New research and a couple of studies have shown cost-effective, medication-free hope for those suffering from diabetic kidney lesions. It appears the right kinds of plants and vegetables can actually heal, albeit temporarily, diabetic lesions on a person.
The human kidneys are made up of about a million filtering units called nephrons. Basically, kidneys filter waste and extra, unwanted fluid from the bloodstream. Each nephron includes a filter, called the glomerulus, which are tiny structures of which you have millions per kidney. In addition, there is a tube. The nephrons work through a two-step process: the glomerulus filters your blood under pressure and the tube gives your body the needed nutrients while getting rid of the waste. The leading causes of chronic kidney disease (CKD) are diabetes and high blood pressure.
This is 44 and 28 percent respectively of cases in the United States. Approximately 13 percent of U.S. adults are suffering from CKD. CKD progresses in stages and, if untreated, can lead to complete loss of kidney function. It can be treated with medication and slowed, but it has to be detected early, which, once again is difficult as there may be no symptoms which a patient may be able to identify. High levels of blood glucose make extra work for the filters.
These will start to leak because of the increased wear causing protein to enter into urine. There are several treatments that may keep kidney disease from getting worse in the early stages. Over time, this extra stress will continue to deteriorate the kidney’s ability to filter causing waste to build up in a person’s blood. Eventually, if untreated, the kidneys will fail and the person will need a transplant.
The idea is similar to the notion one can reverse diabetes with a diet change. The two studies show a link between plant based diets and the reversal of other chronic diseases. In one of the studies, a 4-week randomized control trial showed people who ate just a plant diet had tripled the improvement of their HbA1c levels compared to the American Diabetes diet. The HbA1c is a test determining the average amount of blood sugar in a patient over the past 2 to 3 months.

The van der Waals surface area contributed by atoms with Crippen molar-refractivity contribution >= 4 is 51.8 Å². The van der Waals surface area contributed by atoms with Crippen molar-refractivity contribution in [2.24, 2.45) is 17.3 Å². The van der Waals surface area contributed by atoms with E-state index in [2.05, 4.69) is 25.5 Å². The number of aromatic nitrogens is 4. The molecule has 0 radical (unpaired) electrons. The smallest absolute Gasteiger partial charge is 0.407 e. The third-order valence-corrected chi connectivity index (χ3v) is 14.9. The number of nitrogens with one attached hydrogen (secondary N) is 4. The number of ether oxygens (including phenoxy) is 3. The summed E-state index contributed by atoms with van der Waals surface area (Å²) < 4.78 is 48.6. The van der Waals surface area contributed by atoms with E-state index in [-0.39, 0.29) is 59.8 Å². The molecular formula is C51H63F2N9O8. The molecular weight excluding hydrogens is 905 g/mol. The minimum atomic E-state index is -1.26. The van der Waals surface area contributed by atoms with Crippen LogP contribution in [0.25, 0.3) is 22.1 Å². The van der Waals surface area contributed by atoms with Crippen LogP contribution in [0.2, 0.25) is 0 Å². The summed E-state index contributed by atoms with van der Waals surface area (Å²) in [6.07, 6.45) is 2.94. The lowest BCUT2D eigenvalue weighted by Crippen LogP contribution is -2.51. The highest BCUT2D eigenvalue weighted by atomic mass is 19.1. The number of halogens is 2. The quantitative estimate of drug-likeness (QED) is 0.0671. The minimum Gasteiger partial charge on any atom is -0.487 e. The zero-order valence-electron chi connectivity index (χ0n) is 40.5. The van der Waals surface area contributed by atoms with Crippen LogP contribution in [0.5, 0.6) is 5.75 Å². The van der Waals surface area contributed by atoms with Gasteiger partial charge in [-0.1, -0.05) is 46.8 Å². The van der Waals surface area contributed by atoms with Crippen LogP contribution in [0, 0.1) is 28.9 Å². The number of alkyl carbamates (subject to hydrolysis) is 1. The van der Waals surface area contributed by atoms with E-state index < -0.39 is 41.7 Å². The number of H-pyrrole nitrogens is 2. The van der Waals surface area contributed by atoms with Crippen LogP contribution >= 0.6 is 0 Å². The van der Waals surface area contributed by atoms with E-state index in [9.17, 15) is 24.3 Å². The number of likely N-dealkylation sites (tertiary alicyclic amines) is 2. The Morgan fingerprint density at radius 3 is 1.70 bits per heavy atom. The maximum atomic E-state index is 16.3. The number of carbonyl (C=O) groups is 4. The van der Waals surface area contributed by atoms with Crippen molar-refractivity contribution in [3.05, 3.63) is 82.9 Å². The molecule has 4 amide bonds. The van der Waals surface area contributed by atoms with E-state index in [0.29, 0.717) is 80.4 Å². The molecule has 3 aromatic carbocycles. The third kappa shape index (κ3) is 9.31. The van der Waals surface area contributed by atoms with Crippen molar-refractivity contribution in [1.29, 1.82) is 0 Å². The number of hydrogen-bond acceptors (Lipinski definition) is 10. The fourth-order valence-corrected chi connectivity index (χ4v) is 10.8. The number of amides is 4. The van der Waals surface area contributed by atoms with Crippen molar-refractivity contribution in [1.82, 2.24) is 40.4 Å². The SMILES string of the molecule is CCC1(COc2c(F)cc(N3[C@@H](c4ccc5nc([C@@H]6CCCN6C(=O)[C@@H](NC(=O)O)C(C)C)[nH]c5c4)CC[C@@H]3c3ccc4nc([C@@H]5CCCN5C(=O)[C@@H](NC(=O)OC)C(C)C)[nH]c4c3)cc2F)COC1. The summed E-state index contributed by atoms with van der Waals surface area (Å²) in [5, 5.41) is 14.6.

The other study monitored 13 diabetics placed on a plant based diet and showed significant improvement in their condition. In the case of eight patients, the adherence to the plant based diet caused a reverse in their diabetes.
Authors of the studies noted reversing diabetes is the best, most cost effective solution for the patients. The average cost for medical expenses for a diabetic is about $16,750 per year. About $9,600 relates to the cost of diabetes alone.
The authors of the article are quoted as saying;
“If you can reverse diabetes through diet, which is more economical, much less invasive and a less hazardous way than giving a pancreas transplant, you could potentially have the same effect in your kidney too, which could generate a lot of cost savings and help a lot of people.”
The Benefits of Alkaline Diets
One of the biggest problems with CKD involves the high level of acid buildup resulting from the kidneys’ inability to filter out toxins. The higher the acid load, the higher the probability of CKD resulting in end-stage renal disease. This has been proven time and time again and some of the most convincing studies came from Kidney Week 2013, with one study (the University of California San Francisco’s National Health and Nutrition Examination Survey III) which followed a group of 1,486 CKD patients and found that those with the highest dietary acid load faced an 8.56 higher probability of renal failure.